Friday 12 January 2018

The Humbling by Philip Roth

The book may be short but the style is long: loping conversational sentences convey and dignify the story of Simon Axler, a famous actor in his middle sixties. But his abilities have deserted him: 'Something fundamental has vanished. Maybe it had to go. Things go.' And then his marriage fails and he checks into a psychiatric hospital. Later there's a liaison with a much younger woman, who was once a lesbian, and some risky sex, and the story ends in disaster. 'A man's way is laid with a multitude of traps, and Pegeen had been the last. He'd stepped hungrily into it and taken the bait like the most craven captive on earth.'

The Humbling (2009) was criticised (and ridiculed) on publication for its graphic depictions of sex between the mismatched pair. In fact the scenes are both brief and pertinent, always presenting Axler in a fresh guise: at one point 'spying, lascivious' - perhaps like the greybeards in that Tintoretto painting, Susannah and the Elders, which Brookner invokes more than once. Axler, like Brookner's George Bland or Julius Herz, both is and isn't a 'dirty old man', and this is the book's strength. Like Brookner, Roth doesn't hold back on the physical horrors of ageing, but, again like Brookner, refuses to deny his hero the gift of self-knowledge and self-awareness:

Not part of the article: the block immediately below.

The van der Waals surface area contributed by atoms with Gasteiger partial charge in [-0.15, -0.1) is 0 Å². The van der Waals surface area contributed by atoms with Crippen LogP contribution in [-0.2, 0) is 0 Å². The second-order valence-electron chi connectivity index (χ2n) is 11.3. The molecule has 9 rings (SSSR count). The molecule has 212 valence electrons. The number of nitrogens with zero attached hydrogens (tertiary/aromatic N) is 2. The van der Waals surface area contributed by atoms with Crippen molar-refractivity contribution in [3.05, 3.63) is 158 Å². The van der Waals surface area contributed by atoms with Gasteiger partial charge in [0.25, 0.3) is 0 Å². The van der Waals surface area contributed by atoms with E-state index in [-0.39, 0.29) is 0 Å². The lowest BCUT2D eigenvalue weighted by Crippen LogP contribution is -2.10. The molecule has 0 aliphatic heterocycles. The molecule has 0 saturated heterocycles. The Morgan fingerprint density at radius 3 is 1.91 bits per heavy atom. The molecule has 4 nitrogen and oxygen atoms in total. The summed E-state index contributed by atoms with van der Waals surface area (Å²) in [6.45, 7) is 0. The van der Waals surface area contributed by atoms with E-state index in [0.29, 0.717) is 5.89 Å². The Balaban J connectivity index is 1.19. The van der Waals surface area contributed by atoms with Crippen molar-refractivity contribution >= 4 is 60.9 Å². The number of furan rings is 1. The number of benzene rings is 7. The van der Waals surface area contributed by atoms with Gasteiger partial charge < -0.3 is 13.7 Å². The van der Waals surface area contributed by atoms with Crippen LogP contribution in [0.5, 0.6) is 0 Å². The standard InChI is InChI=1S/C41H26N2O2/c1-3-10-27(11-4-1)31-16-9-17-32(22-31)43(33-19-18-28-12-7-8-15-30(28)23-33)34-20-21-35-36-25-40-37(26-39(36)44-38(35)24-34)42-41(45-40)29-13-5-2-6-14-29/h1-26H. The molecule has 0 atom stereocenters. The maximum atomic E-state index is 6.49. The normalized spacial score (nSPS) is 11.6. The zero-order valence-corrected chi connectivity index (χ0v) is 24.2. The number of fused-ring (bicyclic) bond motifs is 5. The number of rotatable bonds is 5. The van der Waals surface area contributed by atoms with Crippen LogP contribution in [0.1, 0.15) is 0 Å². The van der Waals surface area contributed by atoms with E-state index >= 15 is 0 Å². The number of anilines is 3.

The failures were his, as was the bewildering biography on which he was impaled.
Brookner (surprisingly?) loved her Roth. Surprising? Scarcely. We don't know whether she read The Humbling, but if she did she would have recognised thematic (stylistic too) connections with, inter alia, her own A Private View and The Next Big Thing. The Humbling is indeed a shocking read, but shocking in the best way: as in Brookner, it's the depth of the psychology, the analysis, the clairvoyance, that truly astounds and confounds the reader.

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